Indoor air contains allergens like dust, pollen and pet dander, bacteria, viruses and particles released by cosmetics and cleaning products. Many of these particles are known irritants that can exacerbate allergies and asthma but can be eliminated from the air using an air purifier.
Air purifiers capture pollutants, toxins and allergens in the air using a fan and a filter. They are good at what they do and cleanse the air of particulates of various sizes, including coarse particles like pollen and dust, fine particles like pet dander, and ultrafine particles such as viruses.
Air ionizers perform a similar task, except they purify the air in the room by creating negative ions that attach to allergens, which are positively charged, helping impurities settle to the ground. Here, we take a closer look at the difference between air purifiers and ionizers. If you're considering investing in either, we do have a guide to the best air purifiers right now.
Air purifiers consist of one or more filters and a fan. How do they work? An internal fan pulls room air over the filter. Particles are then captured within the filter's many layers and pleats. Once that process finishes, clean air is recirculated in the room. The Environmental Protection Agency (EPA) (opens in new tab) says that air purifiers with high-efficiency particulate air (HEPA) filters can hypothetically remove at least 99.97% of airborne particles with a size of 0.3 microns, including dust, pollen, mold and bacteria.
In contrast, air ionizers exploit the chemical properties of ions to remove particles and microbes from the air. Ionizers create negative ions using electricity and discharge them into the air. The negative ions attach to positively charged particles in the room to create a dense particle that is heavy enough to fall to the floor.
The negative ions used by ionizers can stop the growth of viruses (opens in new tab), while the ozone produced by the interaction of negative ions and other particles can kill bacteria, fungi, and mold (opens in new tab). However, the EPA (opens in new tab) says air ionizers are relatively ineffective at removing larger particles like dust and pollen, and they are more suited to removing smaller particles such as tobacco smoke and smog, which measure between 0.01 and 0.1 µm/microns.
Air purifiers and ionizers use different technology to cleanse the air. While air purifiers remove particles from circulation by trapping them, ionizers simply make them heavy enough to fall to the ground meaning they still need to be cleaned up, and they can easily be disturbed and reintroduced into the air.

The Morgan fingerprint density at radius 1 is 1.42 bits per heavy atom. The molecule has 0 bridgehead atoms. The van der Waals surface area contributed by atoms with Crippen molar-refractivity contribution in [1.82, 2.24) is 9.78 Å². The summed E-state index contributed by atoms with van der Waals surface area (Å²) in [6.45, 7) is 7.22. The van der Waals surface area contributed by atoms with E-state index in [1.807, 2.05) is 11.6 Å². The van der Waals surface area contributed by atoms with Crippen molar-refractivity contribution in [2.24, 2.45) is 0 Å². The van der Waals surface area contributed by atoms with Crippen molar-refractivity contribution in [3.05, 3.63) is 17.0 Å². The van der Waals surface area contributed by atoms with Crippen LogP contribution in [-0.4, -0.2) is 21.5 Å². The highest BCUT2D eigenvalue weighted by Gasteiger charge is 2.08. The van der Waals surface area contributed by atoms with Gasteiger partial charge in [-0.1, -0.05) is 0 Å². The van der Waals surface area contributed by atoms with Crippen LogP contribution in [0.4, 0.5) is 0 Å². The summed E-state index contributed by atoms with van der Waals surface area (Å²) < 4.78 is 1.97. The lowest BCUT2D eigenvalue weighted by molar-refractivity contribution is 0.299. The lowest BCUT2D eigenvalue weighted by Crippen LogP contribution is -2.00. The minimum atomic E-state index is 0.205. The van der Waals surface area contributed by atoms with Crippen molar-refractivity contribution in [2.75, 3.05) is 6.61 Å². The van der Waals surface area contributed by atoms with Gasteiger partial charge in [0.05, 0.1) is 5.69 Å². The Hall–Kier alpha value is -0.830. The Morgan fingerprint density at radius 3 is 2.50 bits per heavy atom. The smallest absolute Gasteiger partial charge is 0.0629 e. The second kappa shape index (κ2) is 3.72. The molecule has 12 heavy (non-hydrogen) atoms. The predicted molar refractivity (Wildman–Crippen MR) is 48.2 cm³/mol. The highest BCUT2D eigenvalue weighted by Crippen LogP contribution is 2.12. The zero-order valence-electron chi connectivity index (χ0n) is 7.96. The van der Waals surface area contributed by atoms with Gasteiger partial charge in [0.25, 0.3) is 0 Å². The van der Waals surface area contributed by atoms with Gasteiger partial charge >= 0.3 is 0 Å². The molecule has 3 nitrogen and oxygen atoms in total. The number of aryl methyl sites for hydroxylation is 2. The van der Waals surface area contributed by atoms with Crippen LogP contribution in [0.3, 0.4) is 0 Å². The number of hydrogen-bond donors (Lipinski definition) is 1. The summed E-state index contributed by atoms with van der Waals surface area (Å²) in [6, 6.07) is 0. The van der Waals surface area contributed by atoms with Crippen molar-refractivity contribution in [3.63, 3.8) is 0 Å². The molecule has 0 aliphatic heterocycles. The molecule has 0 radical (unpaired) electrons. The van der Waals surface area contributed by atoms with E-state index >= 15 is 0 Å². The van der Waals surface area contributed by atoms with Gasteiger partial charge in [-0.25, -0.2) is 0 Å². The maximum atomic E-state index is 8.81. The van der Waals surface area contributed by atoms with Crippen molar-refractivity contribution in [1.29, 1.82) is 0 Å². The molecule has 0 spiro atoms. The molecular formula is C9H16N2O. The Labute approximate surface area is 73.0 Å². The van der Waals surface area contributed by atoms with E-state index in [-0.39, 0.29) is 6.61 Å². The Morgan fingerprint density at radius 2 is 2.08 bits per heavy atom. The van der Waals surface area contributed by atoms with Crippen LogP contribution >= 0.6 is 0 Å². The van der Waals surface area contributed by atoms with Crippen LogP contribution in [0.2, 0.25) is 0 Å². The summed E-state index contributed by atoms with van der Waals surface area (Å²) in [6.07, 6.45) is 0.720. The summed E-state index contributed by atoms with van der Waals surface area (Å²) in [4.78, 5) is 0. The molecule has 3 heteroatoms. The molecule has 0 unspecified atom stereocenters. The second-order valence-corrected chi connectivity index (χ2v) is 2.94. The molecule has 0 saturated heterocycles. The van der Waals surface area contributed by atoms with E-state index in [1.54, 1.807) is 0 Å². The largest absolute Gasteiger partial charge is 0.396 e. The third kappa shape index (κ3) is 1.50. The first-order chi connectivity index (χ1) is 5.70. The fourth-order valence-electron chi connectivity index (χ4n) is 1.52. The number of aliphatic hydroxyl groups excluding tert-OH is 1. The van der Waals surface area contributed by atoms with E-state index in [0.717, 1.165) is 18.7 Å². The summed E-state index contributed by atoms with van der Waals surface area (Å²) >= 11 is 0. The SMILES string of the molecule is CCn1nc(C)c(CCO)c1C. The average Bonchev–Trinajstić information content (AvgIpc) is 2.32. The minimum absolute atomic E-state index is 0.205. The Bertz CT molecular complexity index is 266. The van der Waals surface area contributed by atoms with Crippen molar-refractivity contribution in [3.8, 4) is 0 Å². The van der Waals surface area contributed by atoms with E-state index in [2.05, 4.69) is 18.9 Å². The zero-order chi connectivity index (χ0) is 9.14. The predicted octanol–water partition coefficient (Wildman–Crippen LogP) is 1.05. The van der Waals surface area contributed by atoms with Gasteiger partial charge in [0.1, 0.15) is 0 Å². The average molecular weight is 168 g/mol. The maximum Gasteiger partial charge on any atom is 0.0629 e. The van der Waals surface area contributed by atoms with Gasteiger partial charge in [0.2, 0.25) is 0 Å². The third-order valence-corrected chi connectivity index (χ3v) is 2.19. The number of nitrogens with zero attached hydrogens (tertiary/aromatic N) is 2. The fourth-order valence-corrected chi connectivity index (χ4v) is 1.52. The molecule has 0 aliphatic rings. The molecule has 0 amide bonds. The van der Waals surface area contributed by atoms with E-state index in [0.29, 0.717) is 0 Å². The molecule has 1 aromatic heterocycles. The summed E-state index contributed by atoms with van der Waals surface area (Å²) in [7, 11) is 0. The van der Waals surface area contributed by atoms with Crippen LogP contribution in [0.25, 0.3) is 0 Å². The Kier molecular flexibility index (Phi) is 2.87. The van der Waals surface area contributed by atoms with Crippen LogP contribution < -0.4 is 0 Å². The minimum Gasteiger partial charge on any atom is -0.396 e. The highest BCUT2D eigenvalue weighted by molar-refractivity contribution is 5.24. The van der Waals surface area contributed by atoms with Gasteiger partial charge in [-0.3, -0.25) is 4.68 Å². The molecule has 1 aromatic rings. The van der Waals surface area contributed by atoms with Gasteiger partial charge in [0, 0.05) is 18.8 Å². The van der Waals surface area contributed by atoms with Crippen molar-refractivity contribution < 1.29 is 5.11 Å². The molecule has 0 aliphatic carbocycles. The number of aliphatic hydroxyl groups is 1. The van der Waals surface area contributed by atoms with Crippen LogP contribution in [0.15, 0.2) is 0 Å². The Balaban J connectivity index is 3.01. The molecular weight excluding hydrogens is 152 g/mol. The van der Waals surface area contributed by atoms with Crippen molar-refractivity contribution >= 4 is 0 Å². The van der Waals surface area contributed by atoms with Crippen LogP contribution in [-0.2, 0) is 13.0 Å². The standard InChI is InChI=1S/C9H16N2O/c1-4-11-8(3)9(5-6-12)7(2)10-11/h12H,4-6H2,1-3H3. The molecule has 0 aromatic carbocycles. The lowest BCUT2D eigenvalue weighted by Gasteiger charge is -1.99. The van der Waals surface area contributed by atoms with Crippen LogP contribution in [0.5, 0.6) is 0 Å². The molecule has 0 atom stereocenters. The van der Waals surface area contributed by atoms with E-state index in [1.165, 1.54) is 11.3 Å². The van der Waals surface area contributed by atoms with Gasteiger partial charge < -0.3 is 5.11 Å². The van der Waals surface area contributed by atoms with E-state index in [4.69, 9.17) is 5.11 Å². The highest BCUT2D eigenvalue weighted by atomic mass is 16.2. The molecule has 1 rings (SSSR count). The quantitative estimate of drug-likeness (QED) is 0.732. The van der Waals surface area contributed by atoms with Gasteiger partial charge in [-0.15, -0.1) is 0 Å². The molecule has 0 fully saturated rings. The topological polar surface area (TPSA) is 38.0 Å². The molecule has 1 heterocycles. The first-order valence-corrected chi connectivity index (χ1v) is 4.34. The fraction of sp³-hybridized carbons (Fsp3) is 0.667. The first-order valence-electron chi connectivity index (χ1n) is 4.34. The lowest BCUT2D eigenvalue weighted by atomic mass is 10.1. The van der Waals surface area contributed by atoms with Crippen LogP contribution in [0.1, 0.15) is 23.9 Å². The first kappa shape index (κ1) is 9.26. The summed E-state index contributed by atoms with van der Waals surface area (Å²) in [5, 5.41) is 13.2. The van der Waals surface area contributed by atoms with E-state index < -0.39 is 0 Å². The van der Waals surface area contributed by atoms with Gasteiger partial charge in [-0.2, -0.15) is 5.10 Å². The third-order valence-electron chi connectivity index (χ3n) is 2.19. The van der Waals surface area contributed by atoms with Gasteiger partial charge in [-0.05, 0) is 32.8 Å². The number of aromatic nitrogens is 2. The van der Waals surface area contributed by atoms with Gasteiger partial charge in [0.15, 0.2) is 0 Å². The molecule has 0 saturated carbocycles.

Air purifiers also work on a wider range of particles such as large allergens like dust and pollen as well as smaller ones such as pet dander, bacteria, and viruses. This means they are helpful for those suffering from pet allergies, hay fever, and asthma. If you need more, we have a full feature on air purifiers and allergies.
The negative ions associated with ionizers have been identified to positively affect psychological health, productivity, and overall well-being (opens in new tab) and could help those with seasonal affective disorder (SAD) (opens in new tab).
For that reason, it's important to weigh the positive impact an ionizer may have on the level of particles in the air against any damage it could do to your health by producing ozone. In the short term, the EPA (opens in new tab) says that inhaling small amounts of the gas could lead to throat irritation, chest pain, coughing, shortness of breath, or difficulty breathing. Long-term effects include worsening asthma symptoms, a decrease in lung function, and lung inflammation.
Whether you choose an air purifier or an ionizer will depend on what you need. Air purifiers are well suited to removing pollen, pet dander, and other particulates from the air, so they are ideal for those with allergies and asthma who want to remove the trigger of their symptoms.
How effectively they do this depends on the type of purifier and the filter they use. HEPA filters, with their dense network of superfine fiberglass fibers that are thinner than a strand of human hair, remove particles as small as 0.3µm/microns, around the size of some cat and dust mites allergens. It's worth noting that air purifiers are largely safe for pets themselves, although you should still check basic safety measures if you have a pet at home.
In a new section, we cover a few other purifiers that fit specific needs, including a purifier for handling VOCs, an especially energy-efficient small-space purifier, and a truly smart air purifier. We also discuss the much-hyped IKEA Förnuftig in its own section.
HEPA air purifiers do one thing and do it very well: remove fine particles from the air. They rapidly filter out the most common airborne allergens, including dust and pollen; mold, mildew, and fungal spores; pet dander; dust mites and their excrement; soot from automobiles; and tobacco, marijuana, and wildfire smoke. HEPA purifiers also capture airborne pathogens, including bacteria and most if not all viruses. For a detailed discussion of how air purifiers handle the coronavirus, see the following section. 041b061a72